Texas Instruments is bridging the gap between power theory and real-world applications for engineering students and industry professionals alike with the TI Power Management Lab Kit (TI-PMLK) series. It provides hands-on experience with experiments associated with each member of the series.
Comprehensive, easy to use, and versatile, the TI-PMLK facilitates a learning environment that results in students applying the practical learning achieved through the lab experience toward designing their power-supply solutions. Each lab kit includes an evaluation board and experiment lab book covering key power-converter topologies, theory, case studies, and a set of unique experiments to jump-start understanding of power supplies that are required for real-life applications. Fig. 1 shows the LDO (low dropout) regulator board; Fig. 2 shows the buck converter board; and Fig. 3 shows the boost converter board.
You can use the series of boards and experiments to reinforce foundational theories taught in a variety of electrical-engineering courses, as well as to train industry professionals on how to make informed power-supply decisions for their designs. The TI-PMLK can be holistically taught in modular parts to accommodate curriculum or coursework needs, or to facilitate engineering training in the industry to address particular application challenges.
The main purpose of the PMLK collection of Experiment books is to stimulate the spirit of investigation in students and practicing engineers who are engaged in learning and understanding the power-supply design. The experiments cover a basic anthology of topics and issues encountered in the design of low-power, dc-dc, non-isolated power supplies, such as power-supply topologies and characteristics, modes of operation, efficiency, control, stability, accuracy, transient response, noise, power magnetics, and more.
The experiments can be performed by using the power-supply boards of the PMLK suite, which includes low-dropout linear regulators and buck, boost, and buck-boost switching regulators. The Experiment books are not intended to provide an exhaustive overview of design issues or definitive design hints: rather, they are meant to guide the reader into a multifaceted active learning experience. In particular, digital designers will benefit from learning about power supplies they rarely investigate.
This TI-PMLK series includes the most common power solutions found in the industry: buck, linear regulator (LDO), boost, and coming soon, buck-boost. Table 1 lists the LDO experiments; Table 2 lists the buck-converter experiments; and Table 3 covers the boost-converter experiments.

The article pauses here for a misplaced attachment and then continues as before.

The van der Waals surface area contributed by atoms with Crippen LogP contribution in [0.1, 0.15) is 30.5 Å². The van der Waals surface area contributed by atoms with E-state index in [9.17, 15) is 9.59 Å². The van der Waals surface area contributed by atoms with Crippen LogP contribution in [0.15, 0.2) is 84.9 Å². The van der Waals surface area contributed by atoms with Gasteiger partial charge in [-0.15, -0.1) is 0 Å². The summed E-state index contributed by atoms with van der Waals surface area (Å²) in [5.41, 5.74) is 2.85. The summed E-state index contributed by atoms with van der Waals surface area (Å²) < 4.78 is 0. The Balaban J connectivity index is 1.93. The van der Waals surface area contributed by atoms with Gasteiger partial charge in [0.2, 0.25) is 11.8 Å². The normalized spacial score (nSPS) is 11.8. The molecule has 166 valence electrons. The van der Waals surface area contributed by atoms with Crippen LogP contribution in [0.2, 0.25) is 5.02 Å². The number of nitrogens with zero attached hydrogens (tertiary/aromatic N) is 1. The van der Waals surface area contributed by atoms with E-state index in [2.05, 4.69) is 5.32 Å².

All experiments are based on a logical sequence of steps in three sections:
1. Case Study provides the description of the specific property or feature relevant to the power-supply board to be used in the experiment, and illustrates the goal and type of measurement to be done.
2. Theory Background offers a short summary of concepts, models, and equations supporting the interpretation and understanding of the incoming experimental observations.
3. Measurement Setup details instructions for connecting the instruments needed for the board-under-test experiments. Warnings are provided to prevent main mistakes.
1. Test provides instructions on how to execute the measurements, and guidelines on how to analyze and understand the results of the measurements.
2. Answer for each test is where the user is required to answer questions and provide a discussion about the behavior of the board under test, relevant to the specific performance under investigation. This is based on the observation of the measurements results and the application of concepts and properties illustrated through the various sections of the experiment.
3. Discussion provides comments to achieve a better understanding of conceptual and practical correlations among system characteristics and operating performance.
4. Experimental Plots illustrate and discuss the results of some sample measurements.
The books outline parameters of semiconductor and passive power components mounted in the boards, enabling the application of analysis formulas and design equations. Temperature, voltage, current, and frequency all influence the power and control components and sub-circuits of integrated circuits that control the power supplies, which in turn determine modes of operation and performance.
The ultimate intention of these books is to accompany the reader through an active experience, made of observations, application of physics and mathematics, reality investigation, and system-level reasoning.